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After the success of the non-profit Folding@home project, Sony is interested in leasing out computing power to companies willing to pay

Sony is interested in offering discounts and other incentives to have PlayStation 3 owners create a type of supercomputer grid that can be utilized by businesses.  A number of companies -- especially those working in the medical and pharmaceutical industries -- are interested in harnessing the power from PS3s instead of paying outright for a supercomputer.  Sony would likely have to pay users to keep the PS3 running all the time for the benefit of paying businesses.

Sony is unsure how many PS3 owners will be interested in having someone utilize the computer power of their PS3.  Sony spokespeople said the plan is still in the research stage, so types of incentives and which companies are interested have not been announced.  Discounts on products, free downloads, exclusive content, and points are all possible incentives PS3 owners might receive.

The PlayStation 3 is the main choice for supercomputing since Sony's next-generation console has so much processing power, courtesy of the IBM Cell processor.  A newtork of 10,000 PS3s has the power equivalent to 200,000 home PCs, Sony claims.  

Reports were published last month that showed PlayStation 3 game consoles would be able to participate in Stanford University's Folding@ home program -- a popular distributed computing project that uses the processing power for biomedical research.

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By crazydrummer4562 on 4/12/2007 5:52:01 PM , Rating: 1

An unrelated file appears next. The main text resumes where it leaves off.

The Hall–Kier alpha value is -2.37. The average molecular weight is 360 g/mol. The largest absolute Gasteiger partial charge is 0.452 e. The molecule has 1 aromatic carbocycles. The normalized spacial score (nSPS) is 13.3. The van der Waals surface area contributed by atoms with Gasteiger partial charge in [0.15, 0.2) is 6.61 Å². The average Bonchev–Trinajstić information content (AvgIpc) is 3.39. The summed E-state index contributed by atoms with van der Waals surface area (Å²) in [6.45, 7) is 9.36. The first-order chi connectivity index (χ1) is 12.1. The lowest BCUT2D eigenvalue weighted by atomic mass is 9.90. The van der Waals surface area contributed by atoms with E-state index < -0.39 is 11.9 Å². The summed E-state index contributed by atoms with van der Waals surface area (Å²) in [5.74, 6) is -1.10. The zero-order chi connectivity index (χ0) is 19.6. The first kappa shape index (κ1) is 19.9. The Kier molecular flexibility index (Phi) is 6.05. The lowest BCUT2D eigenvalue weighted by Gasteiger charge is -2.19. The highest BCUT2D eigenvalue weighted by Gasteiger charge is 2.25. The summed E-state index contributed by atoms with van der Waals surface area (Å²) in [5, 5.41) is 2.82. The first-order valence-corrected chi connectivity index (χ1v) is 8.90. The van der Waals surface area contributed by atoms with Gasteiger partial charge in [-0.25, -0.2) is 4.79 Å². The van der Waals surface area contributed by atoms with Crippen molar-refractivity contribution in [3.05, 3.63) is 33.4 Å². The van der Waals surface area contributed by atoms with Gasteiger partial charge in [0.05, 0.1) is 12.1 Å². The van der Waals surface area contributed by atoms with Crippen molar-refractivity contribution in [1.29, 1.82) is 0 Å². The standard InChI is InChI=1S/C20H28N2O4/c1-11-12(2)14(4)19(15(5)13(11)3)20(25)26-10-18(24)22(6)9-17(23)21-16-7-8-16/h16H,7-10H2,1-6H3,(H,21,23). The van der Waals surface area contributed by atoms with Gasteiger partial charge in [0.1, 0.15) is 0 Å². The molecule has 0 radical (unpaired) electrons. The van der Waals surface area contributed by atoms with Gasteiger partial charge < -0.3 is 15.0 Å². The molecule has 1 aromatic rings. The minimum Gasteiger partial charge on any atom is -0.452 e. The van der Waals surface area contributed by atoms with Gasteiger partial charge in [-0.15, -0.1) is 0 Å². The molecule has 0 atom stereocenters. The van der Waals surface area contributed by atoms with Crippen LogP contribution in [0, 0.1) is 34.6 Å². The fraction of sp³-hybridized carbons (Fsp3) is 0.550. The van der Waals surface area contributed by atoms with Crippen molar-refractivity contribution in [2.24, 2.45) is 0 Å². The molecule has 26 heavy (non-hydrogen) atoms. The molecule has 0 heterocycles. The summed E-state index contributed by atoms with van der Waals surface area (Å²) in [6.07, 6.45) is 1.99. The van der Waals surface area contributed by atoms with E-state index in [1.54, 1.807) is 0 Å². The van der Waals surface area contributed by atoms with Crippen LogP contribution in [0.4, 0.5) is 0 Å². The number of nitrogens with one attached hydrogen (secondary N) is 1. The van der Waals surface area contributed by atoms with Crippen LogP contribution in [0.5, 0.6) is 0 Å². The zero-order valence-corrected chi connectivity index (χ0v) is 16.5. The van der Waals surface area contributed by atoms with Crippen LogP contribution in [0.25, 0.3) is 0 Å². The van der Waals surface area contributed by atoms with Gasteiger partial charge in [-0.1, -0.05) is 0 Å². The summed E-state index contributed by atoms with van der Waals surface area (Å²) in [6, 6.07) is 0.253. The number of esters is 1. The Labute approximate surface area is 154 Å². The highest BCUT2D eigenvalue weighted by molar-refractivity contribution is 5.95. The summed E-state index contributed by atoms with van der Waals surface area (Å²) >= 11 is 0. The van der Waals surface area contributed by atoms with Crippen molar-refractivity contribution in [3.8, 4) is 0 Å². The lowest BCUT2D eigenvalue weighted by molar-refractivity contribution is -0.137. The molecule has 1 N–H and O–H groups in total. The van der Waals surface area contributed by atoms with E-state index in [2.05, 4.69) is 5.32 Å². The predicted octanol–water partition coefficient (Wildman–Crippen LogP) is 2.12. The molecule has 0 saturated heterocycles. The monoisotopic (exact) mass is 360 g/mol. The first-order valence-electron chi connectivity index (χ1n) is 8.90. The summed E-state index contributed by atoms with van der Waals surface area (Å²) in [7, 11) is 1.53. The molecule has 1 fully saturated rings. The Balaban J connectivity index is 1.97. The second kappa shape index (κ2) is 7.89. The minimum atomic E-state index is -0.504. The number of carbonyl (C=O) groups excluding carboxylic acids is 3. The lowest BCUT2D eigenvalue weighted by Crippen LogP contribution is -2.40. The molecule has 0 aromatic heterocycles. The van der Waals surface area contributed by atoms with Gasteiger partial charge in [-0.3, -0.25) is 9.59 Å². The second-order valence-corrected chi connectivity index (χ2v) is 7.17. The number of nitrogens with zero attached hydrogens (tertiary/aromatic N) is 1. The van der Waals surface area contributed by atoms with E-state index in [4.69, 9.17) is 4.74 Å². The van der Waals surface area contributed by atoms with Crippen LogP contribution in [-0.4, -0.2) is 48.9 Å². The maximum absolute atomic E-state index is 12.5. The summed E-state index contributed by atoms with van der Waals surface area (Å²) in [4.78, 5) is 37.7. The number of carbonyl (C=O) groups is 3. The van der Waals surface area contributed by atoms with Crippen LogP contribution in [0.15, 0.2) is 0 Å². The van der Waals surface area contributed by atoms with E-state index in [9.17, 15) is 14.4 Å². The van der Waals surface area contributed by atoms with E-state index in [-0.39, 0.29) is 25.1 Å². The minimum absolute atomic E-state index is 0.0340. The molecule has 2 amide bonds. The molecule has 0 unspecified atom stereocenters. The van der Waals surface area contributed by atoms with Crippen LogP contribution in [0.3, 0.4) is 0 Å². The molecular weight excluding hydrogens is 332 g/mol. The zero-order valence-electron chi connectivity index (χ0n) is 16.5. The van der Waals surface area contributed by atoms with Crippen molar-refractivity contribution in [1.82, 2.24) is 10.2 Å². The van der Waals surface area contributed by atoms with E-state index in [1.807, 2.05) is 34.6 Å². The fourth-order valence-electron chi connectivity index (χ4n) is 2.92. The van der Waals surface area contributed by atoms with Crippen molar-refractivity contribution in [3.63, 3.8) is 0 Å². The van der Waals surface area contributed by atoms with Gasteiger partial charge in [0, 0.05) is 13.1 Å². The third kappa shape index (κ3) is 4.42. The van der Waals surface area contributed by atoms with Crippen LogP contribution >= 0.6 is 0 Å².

"A newtork of 10,000 PS3s has the power equivalent to 200,000 home PCs, Sony claims."

I'd like to see what kind of home pc they were referring to...a Celeron with 256mb of RAM possibly? I know quite a few people who own computers that would utterly obliterate a PS3 in terms of computing power, hell my own setup with a core 2 duo might do the job, not to imply that most computer owners have high end rigs.

RE: err...
By Armorize on 4/12/2007 8:51:08 PM , Rating: 2
"A newtork of 10,000 PS3s" did you mean newTORQUE? oooh network =P

RE: err...
By walk2k on 4/12/2007 10:05:11 PM , Rating: 2
Well you would be delusional then because the Cell is about 30x faster than the most advanced PC CPU for these types of operations.

RE: err...
By OxBow on 4/13/2007 12:40:00 PM , Rating: 2
The PC baseline they use are the PC's who presently contribute to F@H. That's 200,000+ machines they are averaging out.

While a new, dual core gaming rig might be faster than this "average," it still isn't approaching the capabilities of cell IN THIS APPLICATION. Stanfords been quite clear that the cell processor is very adept at certain folding tasks (not all) and in this category performs 30 times faster than the average PC contribution.

They also have GPU's contributing that blow the Cell out of the water, but the processes they can work are are significantly more narrow than the Cell. As such, Stanford needs a lot of PC's for some tasks, fewer but still a lot of PS3's for other jobs, and a few GPU's for a select minority of jobs.

"There is a single light of science, and to brighten it anywhere is to brighten it everywhere." -- Isaac Asimov
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